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Take care, and I can’t wait to share my next post with you!

Photo by Apolonia, courtesy of freedigitalphotos.net

 

 

February: I love to read books (so why resist?) month

There is something I just love about having a stack of books by my bed, so that at any moment I can reach over, grab one that suits my mood, and fill myself up with ideas and stories.

Last summer, my mom started passing along a bunch of old Reader’s Digest condensed book collections. These collections varied in decade, published from the 1960’s to the 1990’s. They are perfect to read before going to sleep or just to relax because they tend to have lighter themes and be relatively shorter in length. It has also been a great way to add variety to my reading because the selection includes books that I may not have otherwise considered.

Lately, I’d been craving a good read, so I turned to these collections, and wound up reading the childhood memoir of Marcel Pagnol, “The Days Were Too Short”. There is something magical about Marcel’s writing.  He leads you along unsuspectingly with this beautiful imagery and then, suddenly, with one sentence,  he evokes a powerful and unexpected reaction. In this way, I found myself gasping in surprise, bursting into laughter, and at one point tears. It is simple, honest, powerful story-telling. Accompanied by charming, whimsical illustrations, the experience is a complete delight. (See image above.)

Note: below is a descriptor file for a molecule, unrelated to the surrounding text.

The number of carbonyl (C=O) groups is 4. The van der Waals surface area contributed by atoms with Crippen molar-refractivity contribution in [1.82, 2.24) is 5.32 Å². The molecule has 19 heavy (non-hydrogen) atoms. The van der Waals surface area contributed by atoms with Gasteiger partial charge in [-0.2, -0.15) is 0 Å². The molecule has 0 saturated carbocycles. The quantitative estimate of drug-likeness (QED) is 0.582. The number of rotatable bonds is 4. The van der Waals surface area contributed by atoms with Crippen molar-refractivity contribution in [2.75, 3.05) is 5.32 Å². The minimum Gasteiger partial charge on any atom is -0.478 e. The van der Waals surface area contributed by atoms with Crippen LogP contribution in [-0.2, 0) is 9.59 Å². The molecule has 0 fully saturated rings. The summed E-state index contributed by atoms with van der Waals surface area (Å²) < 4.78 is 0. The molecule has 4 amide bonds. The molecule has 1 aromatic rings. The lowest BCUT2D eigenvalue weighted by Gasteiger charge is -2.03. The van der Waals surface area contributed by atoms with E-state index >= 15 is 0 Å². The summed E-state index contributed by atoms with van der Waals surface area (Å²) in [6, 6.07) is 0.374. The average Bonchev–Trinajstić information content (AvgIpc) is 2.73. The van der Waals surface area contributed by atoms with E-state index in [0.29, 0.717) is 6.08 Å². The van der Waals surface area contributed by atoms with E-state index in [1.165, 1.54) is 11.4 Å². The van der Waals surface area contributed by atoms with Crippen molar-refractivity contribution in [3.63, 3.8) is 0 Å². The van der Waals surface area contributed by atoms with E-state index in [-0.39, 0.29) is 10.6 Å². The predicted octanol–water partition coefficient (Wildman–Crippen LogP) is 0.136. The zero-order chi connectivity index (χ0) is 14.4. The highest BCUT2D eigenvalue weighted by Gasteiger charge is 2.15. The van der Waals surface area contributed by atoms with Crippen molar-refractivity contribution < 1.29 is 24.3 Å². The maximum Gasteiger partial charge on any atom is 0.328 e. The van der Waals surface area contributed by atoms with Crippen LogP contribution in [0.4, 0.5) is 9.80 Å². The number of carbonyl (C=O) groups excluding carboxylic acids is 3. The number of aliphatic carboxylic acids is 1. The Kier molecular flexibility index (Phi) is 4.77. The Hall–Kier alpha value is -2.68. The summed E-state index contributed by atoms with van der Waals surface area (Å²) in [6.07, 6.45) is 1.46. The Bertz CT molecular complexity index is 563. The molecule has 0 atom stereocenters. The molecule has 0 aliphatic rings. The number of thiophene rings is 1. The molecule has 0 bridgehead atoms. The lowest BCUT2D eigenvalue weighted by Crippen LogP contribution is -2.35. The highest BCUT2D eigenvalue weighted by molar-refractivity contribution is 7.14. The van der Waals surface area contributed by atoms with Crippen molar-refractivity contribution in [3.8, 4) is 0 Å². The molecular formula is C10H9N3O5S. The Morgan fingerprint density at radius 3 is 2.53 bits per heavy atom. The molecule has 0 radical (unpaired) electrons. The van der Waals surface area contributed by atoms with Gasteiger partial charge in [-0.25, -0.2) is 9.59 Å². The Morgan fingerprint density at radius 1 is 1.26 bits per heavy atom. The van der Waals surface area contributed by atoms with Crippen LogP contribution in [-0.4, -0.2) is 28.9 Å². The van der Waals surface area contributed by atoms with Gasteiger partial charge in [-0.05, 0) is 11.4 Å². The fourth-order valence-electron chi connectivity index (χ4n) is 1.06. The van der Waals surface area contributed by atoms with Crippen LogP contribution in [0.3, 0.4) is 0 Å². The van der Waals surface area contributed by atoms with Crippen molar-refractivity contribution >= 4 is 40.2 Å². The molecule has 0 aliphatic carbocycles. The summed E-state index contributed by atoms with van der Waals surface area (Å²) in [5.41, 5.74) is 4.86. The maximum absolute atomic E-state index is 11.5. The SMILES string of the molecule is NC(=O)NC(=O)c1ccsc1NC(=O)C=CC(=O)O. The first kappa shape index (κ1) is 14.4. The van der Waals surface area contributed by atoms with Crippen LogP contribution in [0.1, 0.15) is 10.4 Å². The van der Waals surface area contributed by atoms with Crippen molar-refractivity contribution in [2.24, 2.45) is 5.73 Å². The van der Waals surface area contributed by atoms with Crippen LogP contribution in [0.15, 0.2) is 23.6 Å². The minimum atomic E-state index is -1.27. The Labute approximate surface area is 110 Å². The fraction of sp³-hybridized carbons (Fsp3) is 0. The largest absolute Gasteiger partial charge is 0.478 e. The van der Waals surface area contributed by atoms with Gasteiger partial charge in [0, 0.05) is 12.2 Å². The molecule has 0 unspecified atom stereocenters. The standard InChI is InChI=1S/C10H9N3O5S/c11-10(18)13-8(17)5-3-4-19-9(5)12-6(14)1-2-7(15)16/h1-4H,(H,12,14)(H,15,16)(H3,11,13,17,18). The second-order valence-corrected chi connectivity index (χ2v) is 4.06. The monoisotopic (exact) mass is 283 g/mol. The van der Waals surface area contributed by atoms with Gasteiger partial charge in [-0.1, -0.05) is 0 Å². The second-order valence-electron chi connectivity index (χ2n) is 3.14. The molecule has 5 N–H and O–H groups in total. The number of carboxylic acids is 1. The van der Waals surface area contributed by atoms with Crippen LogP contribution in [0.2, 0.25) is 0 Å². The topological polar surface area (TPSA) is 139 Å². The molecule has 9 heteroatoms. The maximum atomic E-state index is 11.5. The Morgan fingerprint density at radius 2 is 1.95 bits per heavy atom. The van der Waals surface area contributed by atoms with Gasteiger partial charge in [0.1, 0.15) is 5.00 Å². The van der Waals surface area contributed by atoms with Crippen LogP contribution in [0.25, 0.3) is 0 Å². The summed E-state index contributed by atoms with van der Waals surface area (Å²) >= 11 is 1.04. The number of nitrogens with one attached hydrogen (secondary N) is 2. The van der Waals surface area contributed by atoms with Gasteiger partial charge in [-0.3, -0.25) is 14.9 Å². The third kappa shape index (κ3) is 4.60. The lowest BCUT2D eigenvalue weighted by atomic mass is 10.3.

What a treat.  That is just one of the reasons why I love reading. Yet, sometimes, I find myself resisting the desire to read a book.  It’s a small kind of resistance: like when I am going to bed, and I’m tired so I don’t want to concentrate.  Or the lure of reading on-line instead.

But reading a paper book is a very different experience than reading on the internet. I don’t need to look at all the research to prove it to myself; I just need to observe the way I feel after doing each activity. When I read a book, I am relaxed and soothed in a completely different way than if I’d read an article on my iPhone. The way it engages me is different, too.  Reading a book takes me to a deeper level of concentration, a complete immersion into an enduring experience.

I am not saying one shouldn’t read on-line articles!  Just be aware that each activity provides very different kinds of benefits. Listen to your body after 30 minutes of reading a book vs reading on-line, and you’ll see what I mean.